Since we moved to Florida a decade ago, exploring historic St Augustine has been on our ‘we should do this’ list. We had heard great things about this old city and its history. And much like nearly everyone else, we knew St Augustine and Fountain of Youth!
So, we added it to our Southern Road Trip, before heading home.
Pizza Before History!
It was a bit dreary, grey, and raining when we set off to explore the historic district of St. Augustine. So, we parked, walked a bit, and grabbed some lunch, hoping for the skies to clear.
And since we just celebrated National Pizza Day, we skipped ahead in our blog and talked about lunch at St. Augustine’s Pizza Time, touted as the ‘2nd best pizza in the United States.’
Castillo de San Marcos
We took a quick walk around the historic Castillo de San Marcos National Monument in the morning.
The construction for this fort began in 1672 to replace the deteriorating wooden structure. A local stone, known as coquina, formed by a compressed shell, built a fort that still stands today.
The fort built by the Spanish defended La Florida and the Atlantic trade route.
Old St. Augustine
The historic downtown is the oldest part of the city. Many buildings date back to the 1700s, with many streets older than the buildings. It’s very walkable with several pedestrian-only walkways.
You’ll find a cemetery and the city gate at one end of the city. The gate was built into the walled city to allow access by day and safety by night.
Beyond the gate, you enter into a unique mix of interesting old buildings, restaurants, boutiques, and bars. You move from the oldest wooden schoolhouse in the U.S.A. to the Shopaholics Outlet and Panama Hat Company.
St. Photios National Greek Shrine
Along St. George Street, sandwiched between the 18th Century Spanish-inspired tavern and a Spanish colonial life museum, is the St. Photios National Greek Shrine.
The shrine is the first national shrine of the Greek Orthodox Archdiocese in America and a memorial to the first Greek Orthodox pioneers who arrived in the new world in 1768 and all those who followed.
It was interesting to find this tranquil space filled with Byzantine iconography in the middle of a historic colonial Spanish city and contemporary business district. The artwork is magnificent, and the history is fascinating; it’s definitely worth the visit.
The Hispanic Garden
A few blocks down St. George Street with found a beautiful garden. The Hispanic Garden, also known as Queen Isabella Garden, has an exciting but somewhat controversial story.
Created in 1965, it was designed for the 400th anniversary of Spain to commemorate Spain’s link with her colonies.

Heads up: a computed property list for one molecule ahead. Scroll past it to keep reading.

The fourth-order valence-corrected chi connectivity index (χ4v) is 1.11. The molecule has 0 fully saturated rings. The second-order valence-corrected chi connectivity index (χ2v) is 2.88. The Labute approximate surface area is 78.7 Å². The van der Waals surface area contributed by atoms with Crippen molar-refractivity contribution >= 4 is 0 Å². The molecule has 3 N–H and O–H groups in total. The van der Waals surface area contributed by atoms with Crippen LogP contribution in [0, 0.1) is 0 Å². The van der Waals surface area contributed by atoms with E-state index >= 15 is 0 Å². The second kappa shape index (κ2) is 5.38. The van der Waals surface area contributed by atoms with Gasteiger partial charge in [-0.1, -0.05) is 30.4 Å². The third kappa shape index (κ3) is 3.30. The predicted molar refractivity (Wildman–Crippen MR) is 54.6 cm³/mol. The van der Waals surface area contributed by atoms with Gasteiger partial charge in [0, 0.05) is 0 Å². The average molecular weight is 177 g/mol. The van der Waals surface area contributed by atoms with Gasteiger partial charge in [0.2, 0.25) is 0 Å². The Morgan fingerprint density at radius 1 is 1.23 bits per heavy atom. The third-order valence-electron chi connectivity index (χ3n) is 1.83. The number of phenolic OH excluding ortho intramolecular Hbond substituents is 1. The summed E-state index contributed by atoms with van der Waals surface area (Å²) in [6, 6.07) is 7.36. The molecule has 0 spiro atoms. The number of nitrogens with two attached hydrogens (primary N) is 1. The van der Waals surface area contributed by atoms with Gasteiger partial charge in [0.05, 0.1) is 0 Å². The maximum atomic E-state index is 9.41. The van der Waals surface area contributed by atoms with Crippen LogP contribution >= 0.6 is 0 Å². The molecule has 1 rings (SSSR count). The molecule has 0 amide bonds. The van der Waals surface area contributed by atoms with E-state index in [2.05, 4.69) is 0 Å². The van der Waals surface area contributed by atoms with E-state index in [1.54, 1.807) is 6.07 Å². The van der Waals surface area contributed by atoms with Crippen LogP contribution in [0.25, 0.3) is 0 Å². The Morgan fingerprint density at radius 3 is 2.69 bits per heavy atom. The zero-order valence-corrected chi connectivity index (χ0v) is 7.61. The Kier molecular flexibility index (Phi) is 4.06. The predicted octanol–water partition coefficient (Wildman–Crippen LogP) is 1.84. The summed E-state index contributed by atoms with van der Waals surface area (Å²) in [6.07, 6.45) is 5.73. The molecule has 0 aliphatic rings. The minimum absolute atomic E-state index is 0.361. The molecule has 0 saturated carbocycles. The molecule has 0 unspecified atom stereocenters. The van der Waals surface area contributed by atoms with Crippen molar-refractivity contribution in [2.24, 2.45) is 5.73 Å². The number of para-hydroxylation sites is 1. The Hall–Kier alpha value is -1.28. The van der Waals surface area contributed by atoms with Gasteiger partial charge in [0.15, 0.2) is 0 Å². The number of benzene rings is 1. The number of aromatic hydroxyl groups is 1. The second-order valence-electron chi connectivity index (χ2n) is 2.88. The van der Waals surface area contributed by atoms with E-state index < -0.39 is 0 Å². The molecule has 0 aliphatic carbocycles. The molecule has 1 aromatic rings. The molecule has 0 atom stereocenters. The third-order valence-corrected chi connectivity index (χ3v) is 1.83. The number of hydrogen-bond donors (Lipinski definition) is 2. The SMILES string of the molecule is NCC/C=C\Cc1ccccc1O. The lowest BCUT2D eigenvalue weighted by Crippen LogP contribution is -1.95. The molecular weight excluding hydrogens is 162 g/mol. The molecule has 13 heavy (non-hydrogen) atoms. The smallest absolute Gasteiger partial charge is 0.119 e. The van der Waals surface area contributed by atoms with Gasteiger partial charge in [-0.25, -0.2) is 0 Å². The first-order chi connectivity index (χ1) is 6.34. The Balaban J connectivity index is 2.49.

It was spearheaded by the only woman member of the St Augustine Preservation Board, Elizabeth Towers. The garden design with its Spanish flavor was designed by the only two women landscape architects in Florida at the time. Renowned artist Anna Hyatt Huntington designed the bronze statue of Queen Isabella on a horse.
At some time in its history, the gardens, which were open and approachable to the public, became home to musicians and artists. But, after removing the artists, and subsequent protests that followed the removal of the artists, the gardens were redesigned with high walls to keep people out.
Cathedral Basilica of St Augustine
Cathedral Basilica of St Augustine
38 Cathedral Place
St. Augustine, FL 32084
At the far end of St. George Street sits the iconic Cathedral Basilica of St. Augustine. The congregation, established in 1565, is the oldest Christian congregation in the continental United States. Earning it the name ‘America’s First Parish.’
The cathedral, built in 1797, is a mix of Spanish Colonial and Renaissance Revival styles of architecture.
The architecture and religious artwork inside the cathedral are spectacular. We were fortunate when we arrived, it was very quiet, and we could spend some time and relax and enjoy the sanctuary.
And That’s Just St. George Street!
All in all, we enjoyed the historical aspects of old St. Augustine. Truthfully, we could have lived without a lot of more touristy shops.
We wish we had more time to explore places like the Pirate and Treasure Museum, the Shipwreck Museum, or the Colonial Quarter. With some COVID restrictions still in place and just before the Nights of Lights, it was pretty quiet, and a few places were closed.
But, there’s lots more of St. Augustine to explore!